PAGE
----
Cinematic Civil War

    I love the movies. More specifically, I love going to the movies. The physical act of going to the theater — buying tickets, picking out seats, and anxiously awaiting the start of the film I’ve undoubtedly been anticipating — is an unparalleled experience of absolute immersion. The lights dim, the film rolls and the escapism begins. Nothing can pull me out of this experience…

    Expect the subtle vibration in my pocket and the thud, thud, thud, of something tapping on my shoulder. I turn around to see an elderly woman, looking at me with eyes of utter and complete disdain, shaking her head back and forth. To this day, I’m still pretty sure I have three distinct dimples of disappointment embedded into my right shoulder.

    The residents of Evanston and the students at Northwestern have had innumerable run-ins in the past, but none so great as the bloody civil war of passive-aggressive backward glances that I witness every time I visit the Century 12.

    As a school, we really are lucky to have such a great cinema just a few blocks off campus. The Century 12 was one of the reasons I thought Northwestern was the bee’s knees when I was searching for schools. I remember looking at the show times in the paper and seeing films listed that were still in limited release (Oh my god, foreign films!). As a movie lover trapped within the cinematic barren of the Chicago suburbs, I know the value of the good movie theater.

    The problem with the Century 12 is that it isn’t just our movie theater. It is also the City of Evanston’s movie theater, which, quite frankly, means that we students will often encounter elderly people.

    What we have at the Century 12 is a quizzical dichotomy; two distinct types of movie-goers on opposite sides of the spectrum trying to occupy the same theater. There is a mutual lack of understanding throughout the two populations, which in turn leads to hatred.

    For example, I recently had the unfortunate experience of watching A Serious Man, the newest film by the Coen Brothers. I adore the Coen Brothers. Though I have not seen everything they have made, everything I’ve seen I love. Although A Serious Man had its moments, made me laugh on occasion and was without question well-made, it ended up being a frustrating experience. Not only did I have to deal with the disappointment of sitting through a Coen Brothers movie I didn’t absolutely love, I had to listen to the uproarious laughter of the Evanstonians behind me. Things that confused or frustrated me were hilarious to the rest of the audience, mostly an older crowd, with the exception of my two friends who sat with their heads in the hands. The two demographics clearly view comedy, and cinema in general, differently.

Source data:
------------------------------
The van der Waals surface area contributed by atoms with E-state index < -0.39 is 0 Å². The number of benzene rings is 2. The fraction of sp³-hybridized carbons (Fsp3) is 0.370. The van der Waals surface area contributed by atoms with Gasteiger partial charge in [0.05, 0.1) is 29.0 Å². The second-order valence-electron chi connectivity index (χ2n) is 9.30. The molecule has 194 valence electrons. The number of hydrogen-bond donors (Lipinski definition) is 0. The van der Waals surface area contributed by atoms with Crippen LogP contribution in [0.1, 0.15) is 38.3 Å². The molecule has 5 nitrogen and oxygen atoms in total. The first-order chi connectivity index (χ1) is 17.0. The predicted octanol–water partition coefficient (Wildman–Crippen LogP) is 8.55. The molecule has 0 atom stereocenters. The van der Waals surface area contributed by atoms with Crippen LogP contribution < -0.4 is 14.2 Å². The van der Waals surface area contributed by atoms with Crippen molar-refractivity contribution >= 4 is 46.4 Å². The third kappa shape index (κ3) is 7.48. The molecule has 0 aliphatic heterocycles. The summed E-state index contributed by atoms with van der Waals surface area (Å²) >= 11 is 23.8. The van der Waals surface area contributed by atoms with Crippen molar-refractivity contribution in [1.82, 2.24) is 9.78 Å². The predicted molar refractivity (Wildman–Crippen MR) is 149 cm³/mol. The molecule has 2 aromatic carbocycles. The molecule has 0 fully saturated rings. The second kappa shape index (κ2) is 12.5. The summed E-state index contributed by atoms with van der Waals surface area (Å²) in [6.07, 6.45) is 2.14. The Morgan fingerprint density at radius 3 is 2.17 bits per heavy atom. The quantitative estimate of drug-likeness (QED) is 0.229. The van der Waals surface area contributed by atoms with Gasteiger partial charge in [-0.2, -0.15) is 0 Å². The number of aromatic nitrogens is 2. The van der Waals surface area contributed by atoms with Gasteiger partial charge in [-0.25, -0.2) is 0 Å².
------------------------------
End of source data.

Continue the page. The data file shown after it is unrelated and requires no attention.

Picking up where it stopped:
Similarly, Evanston is probably the only place in the entire world where shows of There Will Be Blood sold out. Apparently Evanstonians read the paper. If you don’t plan ahead, you might end up without a ticket to the next “obscure” art house picture.

    It’s easy to put all the blame on the Evanstonians for the civil war of cinema. While my cell phone vibration seemed like a minor inconvenience to me, it probably disturbed the movie going experience for the person behind me. We aren’t exactly the most considerate generation and my cell phone vibration is only the start of it. I sat next to a girl during The Hangover who sang along with most of the songs on the soundtrack and exclaimed “He’s so fucking hot!” every time Bradley Cooper appeared on screen.

    In situations like these, no one is in the right. Both groups can stand to learn a thing or two from each other. College students should take a note from the elderly and feign complete ignorance when it comes to cell phones. Silence them. Don’t settle for vibrate. But accidents do happen and Evanstonians need to be a little more patient with others before doling out shh’s or pokes on the shoulder.

    The war of the Century 12 is truly a microcosm for many other goings on in the endless disputes between the university and the city, and the same rules can be applied elsewhere. If your off-campus party is bumping (or buzzing), try to keep it down. There are people doing their own thing around you. On the other hand, if you hear a party that’s gotten a little noisy, give them a little while to quiet down. You are living in a college town after all. Hesitate before you call the cops (or poke them aggressively on the shoulder).

    This cinematic civil war needs to end. Too many ill-advised tickets have been purchased and too many shoulders have been tapped. You don’t know what it’s like until the index finger of war taps you on your shoulder, and by then, it will be too late.


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